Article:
Issue 2

︎Ultra-Space︎Dana Karwas in conversation with Sarah Oppenheimer︎Ultra-Space︎Dana Karwas in conversation with Sarah Oppenheimer


All images by Brian Galderisi, MFA 2019.


Ultra-Space
Dimension, Gesture, and “The Sensitive Machine”
Dana Karwas in conversation with Sarah Oppenheimer

When my mother-in-law was being diagnosed with Alzheimer’s many years ago, she was given a test to measure her cognitive function across a variety of aptitudes, such as short-term recall or spatial reasoning. One of the tests involved an attempt to perfectly reproduce two intersecting pentagons:



Later, during a workshop at the Alzheimer’s Association to teach caretakers how to empathize with and understand the disease better, an instructor asked us to perform the same task. To simulate the difficulty that patients face, though, she asked us to do it while looking in a mirror and not at our hands. Given that additional wrinkle, the task was surprisingly challenging. What had seemed trivial and easy—drawing a few platonic solids—had become frustrating. Our own hands and eyes were betraying us.

The instructor explained that this was meant to be an exercise in understanding the challenges that the patients face every day. We were being asked to look at the mundane, everyday gestures of our own lives and consider how seemingly small re-orientations or transformations in perspective could render them unfamiliar, even alien.

I’ve always been interested in these kinds of perspectival shifts—of turning something on its head to reveal something new. There’s a certain alchemy in taking that mundane event and eliciting a new source of knowledge from it. In “The Sensitive Machine,” a workshop collaboratively taught by artist Sarah Oppenheimer and mechanical engineer Joseph Zinter, students conduct a similar alchemy. They take a simple gesture and examine it through a variety of different lenses, all meant to re-orient the students’ perspective and reach new orthogonal understandings of that gesture.

During a recent iteration of “The Sensitive Machine,” I saw a student wearing a plastic exoskeleton of sorts, which itself was connected to a series of pulleys being operated by a cluster of fellow student puppeteers. Tugging and pushing, their human marionette and mechanized limbs moved with a strange, distended grace. For the observer, it was hard to tell who was steering—what was self-generated motion, and what was driven by the outside pulleys? In some cases, the movements seemed to recall a spider navigating its web, while others were more delicate, fluid, and sinuous. All the while, the various pipes and string punched out their own rhythmic accompaniment to this silent play.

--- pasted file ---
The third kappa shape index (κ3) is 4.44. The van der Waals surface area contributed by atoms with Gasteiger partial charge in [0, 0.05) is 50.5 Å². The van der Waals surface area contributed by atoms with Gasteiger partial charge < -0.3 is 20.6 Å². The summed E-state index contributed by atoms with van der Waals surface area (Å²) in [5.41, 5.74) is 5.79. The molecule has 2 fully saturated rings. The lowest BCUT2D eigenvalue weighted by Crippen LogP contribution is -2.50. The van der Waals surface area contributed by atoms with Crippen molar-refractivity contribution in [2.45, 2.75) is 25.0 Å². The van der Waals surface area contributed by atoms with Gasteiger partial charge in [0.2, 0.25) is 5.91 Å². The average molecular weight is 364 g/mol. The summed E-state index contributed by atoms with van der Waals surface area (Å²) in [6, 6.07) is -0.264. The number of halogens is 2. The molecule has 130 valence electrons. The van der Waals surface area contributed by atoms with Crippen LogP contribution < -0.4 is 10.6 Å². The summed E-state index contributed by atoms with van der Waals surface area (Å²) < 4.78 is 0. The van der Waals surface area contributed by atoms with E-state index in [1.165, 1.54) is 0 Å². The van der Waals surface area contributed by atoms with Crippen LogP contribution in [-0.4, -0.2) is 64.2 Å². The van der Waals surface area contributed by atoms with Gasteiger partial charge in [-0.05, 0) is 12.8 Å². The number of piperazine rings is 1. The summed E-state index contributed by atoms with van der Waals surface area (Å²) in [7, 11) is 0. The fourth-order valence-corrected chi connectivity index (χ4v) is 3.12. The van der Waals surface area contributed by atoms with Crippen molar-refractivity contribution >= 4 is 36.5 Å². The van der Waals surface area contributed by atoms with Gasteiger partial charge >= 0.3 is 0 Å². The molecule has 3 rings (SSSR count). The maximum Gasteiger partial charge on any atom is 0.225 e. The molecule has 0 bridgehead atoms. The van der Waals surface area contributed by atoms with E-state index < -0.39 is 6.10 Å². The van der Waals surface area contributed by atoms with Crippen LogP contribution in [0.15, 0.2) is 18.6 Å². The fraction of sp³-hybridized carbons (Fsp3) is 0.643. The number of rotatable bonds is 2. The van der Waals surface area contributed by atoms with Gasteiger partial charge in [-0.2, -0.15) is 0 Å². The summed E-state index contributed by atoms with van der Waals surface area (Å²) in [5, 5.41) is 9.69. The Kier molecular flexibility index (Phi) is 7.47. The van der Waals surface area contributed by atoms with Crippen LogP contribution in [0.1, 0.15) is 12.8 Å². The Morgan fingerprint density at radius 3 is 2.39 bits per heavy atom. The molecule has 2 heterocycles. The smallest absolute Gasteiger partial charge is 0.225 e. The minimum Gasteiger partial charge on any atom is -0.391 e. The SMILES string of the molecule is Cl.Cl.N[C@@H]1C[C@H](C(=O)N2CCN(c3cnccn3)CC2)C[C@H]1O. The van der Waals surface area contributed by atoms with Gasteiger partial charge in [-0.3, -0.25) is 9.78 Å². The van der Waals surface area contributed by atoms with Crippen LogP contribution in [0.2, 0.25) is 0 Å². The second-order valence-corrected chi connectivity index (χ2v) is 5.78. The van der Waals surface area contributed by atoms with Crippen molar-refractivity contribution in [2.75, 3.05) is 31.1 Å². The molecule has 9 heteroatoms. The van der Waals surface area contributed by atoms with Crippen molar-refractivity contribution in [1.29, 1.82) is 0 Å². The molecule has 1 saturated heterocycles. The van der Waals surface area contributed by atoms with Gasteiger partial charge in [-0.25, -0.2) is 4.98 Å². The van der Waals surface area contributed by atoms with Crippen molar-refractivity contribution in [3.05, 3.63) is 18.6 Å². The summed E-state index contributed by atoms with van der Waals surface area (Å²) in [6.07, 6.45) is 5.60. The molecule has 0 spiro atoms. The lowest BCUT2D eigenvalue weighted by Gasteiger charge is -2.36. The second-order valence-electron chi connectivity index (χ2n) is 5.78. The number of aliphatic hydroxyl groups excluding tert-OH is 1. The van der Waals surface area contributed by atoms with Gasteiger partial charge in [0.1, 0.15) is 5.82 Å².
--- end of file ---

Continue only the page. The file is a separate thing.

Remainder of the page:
At the same time, all this activity was being recorded digitally by the Leeds Studio’s motion capture system. All the tracking points collectively seen together intuitively shared an embodied movement. The marionette and puppeteers became a single automaton, whose physical cadence—presented in the studio as motion across human limbs and prosthetic extensions—was not human per se, yet recognizably alive; possibly a dinosaur tail, a falcon wing, even a trace of movement from our memory identifiable by gesture but unknown in form or species. The students were also looking at the extruded data of their own sequences and reacting to it. The distillation of their own movement was informing their movement, creating an interesting iterative loop unfolding in real-time.

Witnessing this live investigation of homology was delightful, and it made me think about other iterative loops in alternate settings and areas of work. The students themselves were obviously enjoying the process. This reminded me of another aspect of the exercise from the Alzheimer’s workshop. Drawing pentagons wasn’t simply for caretakers to understand or simulate the difficulties their loved ones were facing. It was meant to equip them with a new emotional tool. Instead of looking at a single activity—tying shoes, or putting on a shirt—as something with an obvious goal wherein non-achievement is a source of frustration, the idea was to adopt a different perspective. One that allows a person to be present in the moment, and intellectually and emotionally respond to the process.